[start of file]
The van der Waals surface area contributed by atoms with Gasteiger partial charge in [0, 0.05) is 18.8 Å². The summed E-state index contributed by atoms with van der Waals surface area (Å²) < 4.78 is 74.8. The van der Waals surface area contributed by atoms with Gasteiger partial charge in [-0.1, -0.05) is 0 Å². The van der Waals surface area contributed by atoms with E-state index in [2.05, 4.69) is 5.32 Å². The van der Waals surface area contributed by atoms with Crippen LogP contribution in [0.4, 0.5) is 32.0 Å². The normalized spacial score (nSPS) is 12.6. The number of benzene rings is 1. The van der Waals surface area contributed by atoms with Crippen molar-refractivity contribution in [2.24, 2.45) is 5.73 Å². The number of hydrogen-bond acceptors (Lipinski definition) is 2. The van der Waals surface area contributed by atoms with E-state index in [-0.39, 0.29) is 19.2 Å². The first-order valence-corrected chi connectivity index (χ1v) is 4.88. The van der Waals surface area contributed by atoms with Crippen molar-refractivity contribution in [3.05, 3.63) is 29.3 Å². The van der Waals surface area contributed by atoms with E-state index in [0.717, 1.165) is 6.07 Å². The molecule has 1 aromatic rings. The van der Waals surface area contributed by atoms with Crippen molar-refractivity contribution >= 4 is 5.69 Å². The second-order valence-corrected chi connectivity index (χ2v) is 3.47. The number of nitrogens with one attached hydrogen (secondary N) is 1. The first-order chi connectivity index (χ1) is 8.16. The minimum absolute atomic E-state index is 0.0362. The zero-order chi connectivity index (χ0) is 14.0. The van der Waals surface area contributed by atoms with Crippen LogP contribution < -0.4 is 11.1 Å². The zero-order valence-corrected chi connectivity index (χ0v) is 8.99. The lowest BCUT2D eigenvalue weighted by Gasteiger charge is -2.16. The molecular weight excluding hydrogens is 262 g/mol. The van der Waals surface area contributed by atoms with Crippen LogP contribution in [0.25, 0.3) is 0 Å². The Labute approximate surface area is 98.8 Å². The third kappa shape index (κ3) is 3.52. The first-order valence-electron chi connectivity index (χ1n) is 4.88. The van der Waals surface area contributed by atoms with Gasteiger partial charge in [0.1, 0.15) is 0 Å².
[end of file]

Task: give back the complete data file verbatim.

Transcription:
The van der Waals surface area contributed by atoms with Gasteiger partial charge in [0, 0.05) is 18.8 Å². The summed E-state index contributed by atoms with van der Waals surface area (Å²) < 4.78 is 74.8. The van der Waals surface area contributed by atoms with Gasteiger partial charge in [-0.1, -0.05) is 0 Å². The van der Waals surface area contributed by atoms with E-state index in [2.05, 4.69) is 5.32 Å². The van der Waals surface area contributed by atoms with Crippen LogP contribution in [0.4, 0.5) is 32.0 Å². The normalized spacial score (nSPS) is 12.6. The number of benzene rings is 1. The van der Waals surface area contributed by atoms with Crippen molar-refractivity contribution in [2.24, 2.45) is 5.73 Å². The number of hydrogen-bond acceptors (Lipinski definition) is 2. The van der Waals surface area contributed by atoms with E-state index in [-0.39, 0.29) is 19.2 Å². The first-order valence-corrected chi connectivity index (χ1v) is 4.88. The van der Waals surface area contributed by atoms with Crippen molar-refractivity contribution in [3.05, 3.63) is 29.3 Å². The van der Waals surface area contributed by atoms with E-state index in [0.717, 1.165) is 6.07 Å². The molecule has 1 aromatic rings. The van der Waals surface area contributed by atoms with Crippen molar-refractivity contribution >= 4 is 5.69 Å². The second-order valence-corrected chi connectivity index (χ2v) is 3.47. The number of nitrogens with one attached hydrogen (secondary N) is 1. The first-order chi connectivity index (χ1) is 8.16. The minimum absolute atomic E-state index is 0.0362. The zero-order chi connectivity index (χ0) is 14.0. The van der Waals surface area contributed by atoms with Crippen LogP contribution < -0.4 is 11.1 Å². The zero-order valence-corrected chi connectivity index (χ0v) is 8.99. The lowest BCUT2D eigenvalue weighted by Gasteiger charge is -2.16. The molecular weight excluding hydrogens is 262 g/mol. The van der Waals surface area contributed by atoms with Crippen LogP contribution in [0.25, 0.3) is 0 Å². The Labute approximate surface area is 98.8 Å². The third kappa shape index (κ3) is 3.52. The first-order valence-electron chi connectivity index (χ1n) is 4.88. The van der Waals surface area contributed by atoms with Gasteiger partial charge in [0.1, 0.15) is 0 Å².